This is not a complaint about Netflix in general (well, not necessarily, but anyway). Without Netflix, I might have gone, shall we say, a little…
…this past winter. I’ve been working temporarily in Montréal, several thousands miles of miles apart from my family, and being able to watch movies and older TV shows has been a great escape from the depressing monotony of single life.
But I feel the need to tell Netflix that I do not appreciate their use of the word “original.” Continue Reading
My award-winning SF novella Adam’s Stepsons featured clones, which as some reviewers noted came a little after the peak of clones (although I wonder if we have yet to hit the “peak,” given scientific progress).
So as I was scouring the net for summer reads, I came across a lot of books about clones and ethical dilemmas (or lack thereof).
As a kid I remember reading about “Vulcan,” which people used to think existed between Mercury and the Sun but always orbited on the opposite side.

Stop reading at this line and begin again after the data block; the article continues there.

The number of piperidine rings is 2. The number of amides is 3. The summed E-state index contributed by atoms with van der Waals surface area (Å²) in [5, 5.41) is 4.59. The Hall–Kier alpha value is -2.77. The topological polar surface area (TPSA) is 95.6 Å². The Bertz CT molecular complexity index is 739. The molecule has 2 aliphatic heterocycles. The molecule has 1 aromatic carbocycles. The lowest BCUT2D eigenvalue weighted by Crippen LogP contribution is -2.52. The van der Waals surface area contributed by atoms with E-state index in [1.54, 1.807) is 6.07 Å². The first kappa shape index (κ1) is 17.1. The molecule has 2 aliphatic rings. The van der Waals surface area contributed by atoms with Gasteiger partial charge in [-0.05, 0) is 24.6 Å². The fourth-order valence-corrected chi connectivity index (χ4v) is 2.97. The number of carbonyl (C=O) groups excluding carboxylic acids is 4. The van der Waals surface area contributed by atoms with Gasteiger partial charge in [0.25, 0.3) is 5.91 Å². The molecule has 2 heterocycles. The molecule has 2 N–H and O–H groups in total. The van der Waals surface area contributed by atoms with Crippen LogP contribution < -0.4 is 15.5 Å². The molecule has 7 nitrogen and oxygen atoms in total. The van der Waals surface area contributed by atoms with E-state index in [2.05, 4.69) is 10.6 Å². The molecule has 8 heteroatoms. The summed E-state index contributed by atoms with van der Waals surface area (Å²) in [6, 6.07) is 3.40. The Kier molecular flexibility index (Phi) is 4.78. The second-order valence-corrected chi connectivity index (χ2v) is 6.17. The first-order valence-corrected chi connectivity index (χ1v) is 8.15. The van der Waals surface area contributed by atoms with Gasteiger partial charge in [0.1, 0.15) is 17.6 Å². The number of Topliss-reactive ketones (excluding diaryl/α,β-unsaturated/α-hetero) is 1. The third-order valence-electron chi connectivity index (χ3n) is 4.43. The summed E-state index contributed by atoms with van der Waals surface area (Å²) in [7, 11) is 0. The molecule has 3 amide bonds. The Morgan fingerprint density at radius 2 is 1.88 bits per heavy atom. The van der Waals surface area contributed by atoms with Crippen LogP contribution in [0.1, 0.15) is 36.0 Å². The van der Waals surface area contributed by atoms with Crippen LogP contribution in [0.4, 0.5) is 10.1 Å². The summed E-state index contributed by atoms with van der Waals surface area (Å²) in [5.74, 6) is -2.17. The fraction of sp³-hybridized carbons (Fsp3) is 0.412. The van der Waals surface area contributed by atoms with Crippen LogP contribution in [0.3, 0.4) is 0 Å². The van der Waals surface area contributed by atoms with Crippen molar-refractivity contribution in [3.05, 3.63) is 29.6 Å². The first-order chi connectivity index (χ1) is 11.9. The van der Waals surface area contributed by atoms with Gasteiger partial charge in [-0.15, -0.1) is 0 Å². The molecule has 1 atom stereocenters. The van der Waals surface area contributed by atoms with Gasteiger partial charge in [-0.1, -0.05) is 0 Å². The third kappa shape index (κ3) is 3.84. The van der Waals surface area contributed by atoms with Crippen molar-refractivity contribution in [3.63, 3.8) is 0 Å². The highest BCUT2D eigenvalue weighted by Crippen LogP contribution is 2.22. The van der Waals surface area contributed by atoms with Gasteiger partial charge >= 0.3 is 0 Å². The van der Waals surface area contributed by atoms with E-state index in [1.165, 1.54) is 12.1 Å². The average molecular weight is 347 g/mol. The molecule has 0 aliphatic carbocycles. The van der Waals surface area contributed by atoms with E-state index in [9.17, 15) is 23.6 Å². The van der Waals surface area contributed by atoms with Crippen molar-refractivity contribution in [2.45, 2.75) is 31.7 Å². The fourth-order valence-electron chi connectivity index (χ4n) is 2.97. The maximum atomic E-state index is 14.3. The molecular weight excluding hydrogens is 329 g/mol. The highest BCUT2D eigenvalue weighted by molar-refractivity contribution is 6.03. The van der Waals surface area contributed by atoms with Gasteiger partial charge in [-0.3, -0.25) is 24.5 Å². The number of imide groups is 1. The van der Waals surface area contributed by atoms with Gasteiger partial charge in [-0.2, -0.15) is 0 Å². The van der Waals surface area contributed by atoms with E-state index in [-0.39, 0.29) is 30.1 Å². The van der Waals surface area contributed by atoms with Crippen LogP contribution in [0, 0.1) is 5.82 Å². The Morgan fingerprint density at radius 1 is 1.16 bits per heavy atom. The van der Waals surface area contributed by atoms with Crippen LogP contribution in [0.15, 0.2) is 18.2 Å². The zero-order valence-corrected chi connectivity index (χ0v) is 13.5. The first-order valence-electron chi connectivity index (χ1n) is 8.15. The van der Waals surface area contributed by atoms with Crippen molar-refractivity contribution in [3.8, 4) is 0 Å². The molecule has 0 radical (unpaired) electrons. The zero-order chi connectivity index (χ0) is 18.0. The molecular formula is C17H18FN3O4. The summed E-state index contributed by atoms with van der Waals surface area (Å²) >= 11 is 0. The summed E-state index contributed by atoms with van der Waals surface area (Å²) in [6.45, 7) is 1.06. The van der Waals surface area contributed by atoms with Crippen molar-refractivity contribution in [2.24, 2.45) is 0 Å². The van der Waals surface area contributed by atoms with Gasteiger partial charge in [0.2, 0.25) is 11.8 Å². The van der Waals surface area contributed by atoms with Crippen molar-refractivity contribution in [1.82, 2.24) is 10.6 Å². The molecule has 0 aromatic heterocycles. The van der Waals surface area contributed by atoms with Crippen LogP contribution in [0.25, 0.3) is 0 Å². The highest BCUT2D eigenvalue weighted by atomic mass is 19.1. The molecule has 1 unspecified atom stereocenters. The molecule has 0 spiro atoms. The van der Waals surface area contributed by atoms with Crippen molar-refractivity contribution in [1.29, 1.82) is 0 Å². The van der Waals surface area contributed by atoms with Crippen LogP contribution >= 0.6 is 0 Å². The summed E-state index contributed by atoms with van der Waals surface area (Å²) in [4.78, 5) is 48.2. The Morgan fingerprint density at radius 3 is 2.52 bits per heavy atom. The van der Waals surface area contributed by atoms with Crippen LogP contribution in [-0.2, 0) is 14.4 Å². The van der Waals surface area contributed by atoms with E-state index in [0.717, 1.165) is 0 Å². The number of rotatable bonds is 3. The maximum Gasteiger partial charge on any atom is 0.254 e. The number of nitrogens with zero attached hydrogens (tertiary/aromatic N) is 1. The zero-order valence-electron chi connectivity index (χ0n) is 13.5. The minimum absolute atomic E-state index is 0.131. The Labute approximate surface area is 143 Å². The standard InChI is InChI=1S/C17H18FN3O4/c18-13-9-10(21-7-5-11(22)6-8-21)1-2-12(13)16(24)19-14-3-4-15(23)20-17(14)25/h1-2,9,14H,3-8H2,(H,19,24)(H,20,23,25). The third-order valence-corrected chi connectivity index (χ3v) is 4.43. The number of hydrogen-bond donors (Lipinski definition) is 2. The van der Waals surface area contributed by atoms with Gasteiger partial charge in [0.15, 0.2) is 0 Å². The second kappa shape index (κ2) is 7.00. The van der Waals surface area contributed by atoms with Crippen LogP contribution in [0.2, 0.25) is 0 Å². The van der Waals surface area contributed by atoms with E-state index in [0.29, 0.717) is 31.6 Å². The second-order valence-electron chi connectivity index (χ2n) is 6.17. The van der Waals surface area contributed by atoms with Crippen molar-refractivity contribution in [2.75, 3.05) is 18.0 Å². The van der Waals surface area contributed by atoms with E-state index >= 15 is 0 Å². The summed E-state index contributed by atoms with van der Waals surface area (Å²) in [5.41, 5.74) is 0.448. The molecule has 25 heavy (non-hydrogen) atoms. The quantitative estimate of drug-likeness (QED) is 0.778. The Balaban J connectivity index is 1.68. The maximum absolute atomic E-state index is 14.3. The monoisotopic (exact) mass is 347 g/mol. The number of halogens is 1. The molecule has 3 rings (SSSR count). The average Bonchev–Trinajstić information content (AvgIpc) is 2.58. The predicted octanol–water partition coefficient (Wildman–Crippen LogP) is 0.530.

Completely fictional, of course.
Vulcan made a comeback as the fictional home of Spock in Star Trek. It was said by Star Trek creator Gene Roddenberry to be orbiting around 40 Eridani (also called HD 26965), a triple star system in the constellation of Eridanus “the river” in the southern hemisphere just 16 light years distant. In September 2018, astronomers at the University of Florida in Gainesville found a “super-Earth” exoplanet orbiting exactly where Vulcan was said to be.
“Fundamentally, we may be able to change how we create and use the materials with lifelike characteristics. Typically materials and objects we create in general are basically static… one day, we may be able to ‘grow’ objects like houses and maintain their forms and functions autonomously.”
You mean like Iron Man from a decade ago (as seen in Infinity War)?